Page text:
Quantitative data and customer satisfaction surveys can help improve the efficiency and productivity of in-house legal departments, but you must use technology wisely
Many clients are familiar with the concept of using metrics to measure the performance of external counsel but the introspective analysis of their own in-house legal teams has been less of a priority. How best should companies measure the success of their lawyers and, what steps can they take to reduce costs, enhance value and increase productivity and efficiency?
These issues were addressed by experts at the recent Iberian Lawyer In-House Club Masterclass hosted by IE Law School´s Lawyers´Management Program. Attendees heard how the core challenge of measuring the performance of in-house lawyers had parallels with the approach to assessing productivity adopted by Albert John Dunlap, the notorious US businessman known as “Chainsaw Al” for his ruthless approach to efficiency.
“I always ask a general counsel what would they say to Chainsaw Al if he was running the business and they met in a lift,” said Moray McLaren, director at Redstone Consultants. “Al would probably ask two questions: what is your name and why does the business need you?”
In-house lawyers may find the first and second questions simple enough to answer but, actually measuring performance and trying to improve internal systems is where the issue can get complicated. Event attendees heard a mixture of qualitative and quantitative metrics are needed to assess performance and that better use of technology can improve effectiveness.
Eduardo Ruiz Montoya, associate general counsel, Southern Europe at Hewlett-Packard (HP), told the event that quantitative data is a good measurement tool. He said HP keeps quarterly metrics of its legal team in order to monitor performance and identify where improvements can be made. “Measuring the in-house function requires data-driven decisions and not just intuition,” he said. “Companies must keep track of where personnel need to be deployed and where the legal spend should go but that must be based on facts.”
Lawyers should be business advisers
Ruiz Montoya said he believes an important part of the success of in-house lawyers is also ensuring that they go beyond their traditional remit and consider the wider value they can offer. “At HP we ask lawyers to be lawyers but also business advisers,” he said. “If lawyers are involved in the day-to-day business and strategic decision-making then they are in a much better position to support the success of the company. It is important that their perspectives are not just legal perspectives but commercial perspectives.”
Sandra Martín Morán, general counsel at Chemo, explained that her company undertakes internal customer satisfaction surveys to provide feedback on the in-house team and assess how it is working in, and for, the business. “We ask people within the business how they view the legal services offered in-house and the overall performance, in a similar way to how we would be asked about external legal providers. I tend to undertake these surveys on an annual basis amongst business colleagues.”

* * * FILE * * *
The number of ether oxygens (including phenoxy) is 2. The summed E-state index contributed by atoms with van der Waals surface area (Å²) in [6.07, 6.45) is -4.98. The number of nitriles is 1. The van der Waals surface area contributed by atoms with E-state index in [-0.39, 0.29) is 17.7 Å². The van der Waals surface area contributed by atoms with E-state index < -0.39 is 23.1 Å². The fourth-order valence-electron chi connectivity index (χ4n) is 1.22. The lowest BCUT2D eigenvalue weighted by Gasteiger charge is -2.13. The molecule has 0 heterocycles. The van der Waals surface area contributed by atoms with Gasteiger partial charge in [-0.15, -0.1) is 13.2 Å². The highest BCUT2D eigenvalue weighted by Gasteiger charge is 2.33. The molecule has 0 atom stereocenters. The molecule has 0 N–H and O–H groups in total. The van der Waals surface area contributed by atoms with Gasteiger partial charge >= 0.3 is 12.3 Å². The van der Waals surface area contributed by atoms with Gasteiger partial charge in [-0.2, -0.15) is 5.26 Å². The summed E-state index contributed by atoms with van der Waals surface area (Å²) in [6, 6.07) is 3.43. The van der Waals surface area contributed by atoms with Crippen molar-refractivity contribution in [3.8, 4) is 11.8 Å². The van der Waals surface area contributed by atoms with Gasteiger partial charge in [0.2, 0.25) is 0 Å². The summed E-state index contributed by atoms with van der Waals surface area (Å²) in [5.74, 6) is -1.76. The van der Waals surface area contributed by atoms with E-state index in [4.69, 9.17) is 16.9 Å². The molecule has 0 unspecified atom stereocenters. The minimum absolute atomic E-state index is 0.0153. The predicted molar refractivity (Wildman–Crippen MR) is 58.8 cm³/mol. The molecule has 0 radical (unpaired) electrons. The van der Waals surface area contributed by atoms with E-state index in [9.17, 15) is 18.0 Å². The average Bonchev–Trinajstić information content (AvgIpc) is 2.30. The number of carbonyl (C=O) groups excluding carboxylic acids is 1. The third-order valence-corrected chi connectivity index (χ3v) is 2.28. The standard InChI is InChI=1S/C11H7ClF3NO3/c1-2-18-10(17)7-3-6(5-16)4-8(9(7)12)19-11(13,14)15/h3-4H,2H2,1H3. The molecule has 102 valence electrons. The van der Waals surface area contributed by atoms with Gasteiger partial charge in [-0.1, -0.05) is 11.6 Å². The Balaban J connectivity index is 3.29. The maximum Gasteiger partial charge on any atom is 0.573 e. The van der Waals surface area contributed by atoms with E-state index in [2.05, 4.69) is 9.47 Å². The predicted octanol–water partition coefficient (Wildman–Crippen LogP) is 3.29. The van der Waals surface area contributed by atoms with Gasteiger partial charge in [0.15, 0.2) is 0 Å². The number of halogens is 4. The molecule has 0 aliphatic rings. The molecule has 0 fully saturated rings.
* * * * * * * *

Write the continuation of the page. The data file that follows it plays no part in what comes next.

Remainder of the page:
The aim of such a process is to find ways to improve the functioning of a team and engage lawyers with the wider business. The objective is to ensure corporate counsel are more engrained in the business rather than being a distant support service.
The correct use of technology
Metrics and feedback must be complemented with hands-on solutions to bolster performance. Attendees heard that technology has a large role to play. However, Carlos García-Egocheaga, managing director at Tikit Spain, warned that technology can be a hindrance, rather than a help, to corporate counsel if it is not used properly.
“Technology, and the use of it, needs to be simple and not involve considerably more work for lawyers,” he explained. “Efficiencies are found in simplifying work, whether that is sharing documents or answering email – all that helps automate other processes within the department.” García-Egocheaga expanded on the point by saying the right technology can, for instance, enable all legal documents – both current and historic – in a department to have the correct metadata so each document can be properly indexed and easily obtainable.
In-house lawyers should act like law firms
Such innovations save time and ultimately money, thus enhancing the productivity of in-house legal teams. Stephen Murphy, EMEA director at HP Autonomy, said legal departments do not want to “re-invent the wheel” but rather be able to find and utilise solutions that have been used before.
He added that reducing risk was also an important issue, citing document management as an example: “Companies need to know who can access a document and who can’t access a document as well as how for long people have accessed documents. In general terms, in-house lawyers should be utilising the same technology as external law firms, they need to act like a law firm.”